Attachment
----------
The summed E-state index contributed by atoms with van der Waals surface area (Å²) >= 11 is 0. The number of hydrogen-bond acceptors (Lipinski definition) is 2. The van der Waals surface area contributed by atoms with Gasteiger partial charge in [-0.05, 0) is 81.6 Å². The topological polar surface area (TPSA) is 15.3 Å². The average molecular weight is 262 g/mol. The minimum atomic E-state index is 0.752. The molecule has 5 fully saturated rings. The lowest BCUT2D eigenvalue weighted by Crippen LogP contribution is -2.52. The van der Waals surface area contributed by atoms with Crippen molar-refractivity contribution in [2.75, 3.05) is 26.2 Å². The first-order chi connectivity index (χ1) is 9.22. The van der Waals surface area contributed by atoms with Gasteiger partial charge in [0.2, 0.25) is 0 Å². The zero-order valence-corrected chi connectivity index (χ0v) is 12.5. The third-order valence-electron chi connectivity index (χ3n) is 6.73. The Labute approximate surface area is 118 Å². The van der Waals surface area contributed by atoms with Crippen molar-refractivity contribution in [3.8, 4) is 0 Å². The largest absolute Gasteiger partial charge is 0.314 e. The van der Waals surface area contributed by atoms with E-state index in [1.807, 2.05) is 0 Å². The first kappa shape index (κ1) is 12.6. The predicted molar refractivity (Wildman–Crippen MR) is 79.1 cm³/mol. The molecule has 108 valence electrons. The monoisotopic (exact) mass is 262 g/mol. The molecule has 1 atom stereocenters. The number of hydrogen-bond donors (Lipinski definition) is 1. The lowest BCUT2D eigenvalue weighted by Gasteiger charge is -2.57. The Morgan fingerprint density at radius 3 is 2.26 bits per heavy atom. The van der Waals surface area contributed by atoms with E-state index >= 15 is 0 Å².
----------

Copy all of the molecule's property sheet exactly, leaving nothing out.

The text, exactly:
The summed E-state index contributed by atoms with van der Waals surface area (Å²) >= 11 is 0. The number of hydrogen-bond acceptors (Lipinski definition) is 2. The van der Waals surface area contributed by atoms with Gasteiger partial charge in [-0.05, 0) is 81.6 Å². The topological polar surface area (TPSA) is 15.3 Å². The average molecular weight is 262 g/mol. The minimum atomic E-state index is 0.752. The molecule has 5 fully saturated rings. The lowest BCUT2D eigenvalue weighted by Crippen LogP contribution is -2.52. The van der Waals surface area contributed by atoms with Crippen molar-refractivity contribution in [2.75, 3.05) is 26.2 Å². The first-order chi connectivity index (χ1) is 9.22. The van der Waals surface area contributed by atoms with Gasteiger partial charge in [0.2, 0.25) is 0 Å². The zero-order valence-corrected chi connectivity index (χ0v) is 12.5. The third-order valence-electron chi connectivity index (χ3n) is 6.73. The Labute approximate surface area is 118 Å². The van der Waals surface area contributed by atoms with Crippen molar-refractivity contribution in [3.8, 4) is 0 Å². The largest absolute Gasteiger partial charge is 0.314 e. The van der Waals surface area contributed by atoms with E-state index in [1.807, 2.05) is 0 Å². The first kappa shape index (κ1) is 12.6. The predicted molar refractivity (Wildman–Crippen MR) is 79.1 cm³/mol. The molecule has 108 valence electrons. The monoisotopic (exact) mass is 262 g/mol. The molecule has 1 atom stereocenters. The number of hydrogen-bond donors (Lipinski definition) is 1. The lowest BCUT2D eigenvalue weighted by Gasteiger charge is -2.57. The Morgan fingerprint density at radius 3 is 2.26 bits per heavy atom. The van der Waals surface area contributed by atoms with E-state index >= 15 is 0 Å².